6 Reasons Samsung, HTC, and Motorola Should Fear the New Wave of Chinese Smartphones

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This year and last has seen a wave of smartphones and mobiles OSes being launched by Chinese web companies such as Alibaba (Aliyun), Qihoo, Shanda, Baidu, and Xiaomi. All those are very familiar names to web users in China, and the phones – some of which I recently looked into in detail – are pretty sweet. In fact, these represent a huge threat to hardware makers who’re currently doing well in China – namely Apple, HTC, Samsung, and Motorola. Hey, they might even threaten other Chinese phone-makers such as ZTE and Huawei.

Here are six reasons why I think these (mostly) Android-based phones from Chinese web companies could soon by depriving Samsung et al of tens of millions – and, later, hundreds of millions – of Android smartphone sales:

  1. Cheaper – Starting with the dramatic Xiaomi phone launch that emphasised its 1,999 RMB (then $313) price tag with giant numerals, getting your hands on one of these is generally a lot cheaper than mid-range new products from the likes of HTC, Samsung, or Motorola. For example, HTC unveiled the Daren phone for China after the Xiaomi release, but it was a low-end, smallish-screen handset that cost a few bucks more than the dual-core Xiaomi with the four-inch screen. Motorola has been trying a bit harder to make models that are adapted to local consumers, but they’re not able to compete on price either. To make it even tougher, the new Shanda Bambook phone has taken dual-core, hi-res screen prices down to as little as 1,299 RMB.

  2. Better pre-installed software – Being web and/or software companies, the makers of these new Chinese smartphones make some superb apps – light years ahead of what the hardware makers tend to pre-install. It’s all useful stuff from popular services – like Baidu’s Ting for music streaming, or Shanda’s Mknote for cloud note syncing – and none of the undeletable crapware that users have suffered in the past.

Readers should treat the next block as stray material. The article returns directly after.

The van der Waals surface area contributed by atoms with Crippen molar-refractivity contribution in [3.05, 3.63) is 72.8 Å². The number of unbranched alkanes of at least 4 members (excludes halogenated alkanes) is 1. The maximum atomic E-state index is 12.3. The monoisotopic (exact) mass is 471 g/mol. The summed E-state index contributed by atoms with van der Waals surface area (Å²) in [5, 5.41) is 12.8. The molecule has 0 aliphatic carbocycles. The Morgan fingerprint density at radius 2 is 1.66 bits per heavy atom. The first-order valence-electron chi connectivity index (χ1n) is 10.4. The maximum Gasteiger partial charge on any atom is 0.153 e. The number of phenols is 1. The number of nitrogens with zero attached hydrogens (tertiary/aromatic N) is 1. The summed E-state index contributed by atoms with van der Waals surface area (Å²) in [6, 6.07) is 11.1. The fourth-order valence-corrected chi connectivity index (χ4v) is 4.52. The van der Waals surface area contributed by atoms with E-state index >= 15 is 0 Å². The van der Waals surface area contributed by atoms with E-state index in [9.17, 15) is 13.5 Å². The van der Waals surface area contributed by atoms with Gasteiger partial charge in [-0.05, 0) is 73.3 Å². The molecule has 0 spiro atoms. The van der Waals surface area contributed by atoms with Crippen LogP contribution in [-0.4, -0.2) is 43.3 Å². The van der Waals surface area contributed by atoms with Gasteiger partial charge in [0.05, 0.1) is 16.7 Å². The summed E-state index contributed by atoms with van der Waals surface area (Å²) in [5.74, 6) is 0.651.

3. Brands are more recognizable and accessible – Allied to that last point, web companies like Alibaba and Baidu are well known, and feel a lot more familiar – and perhaps trustworthy – to consumers than the more abstract moniker behind a hardware maker like ZTE or Motorola.

  4. Not pre-flashed – On a more obscure point, it’s worth noting that a lot of people in China buy grey-import phones that have been smuggled into China. They tend to be cheaper, having avoided import taxes. But then these “grey” phones almost always – especially for the easily tweaked Android platform – get “flashed” with a different ROM by some shady middleman who gets a cut for preinstalling some apps or third-party app stores on it. Needless to say, having random people who work outside of the law tweaking your phone is a very bad idea in terms of digital security.

  5. More likely to get updates – As a corollary to that previous point, those pre-flashed phones will never get software updates from the manufacturer as they have been too heavily modified. But these new breed of smartphones will get updates. Xiaomi pushes monthly minor updates, and will eventually update its M1 phones to Android 4.0, and Alibaba has pushed Aliyun 2.0 to its customers.

  6. Chinese consumers prefer unlocked phones – And it’s unlocked phones that the web companies are dishing out, avoiding the telco contracts (and telco crapware; see #2) that are not a popular choice.

What’s your take on these new competitors? Hit the comments, and add your own points in favor – or against!

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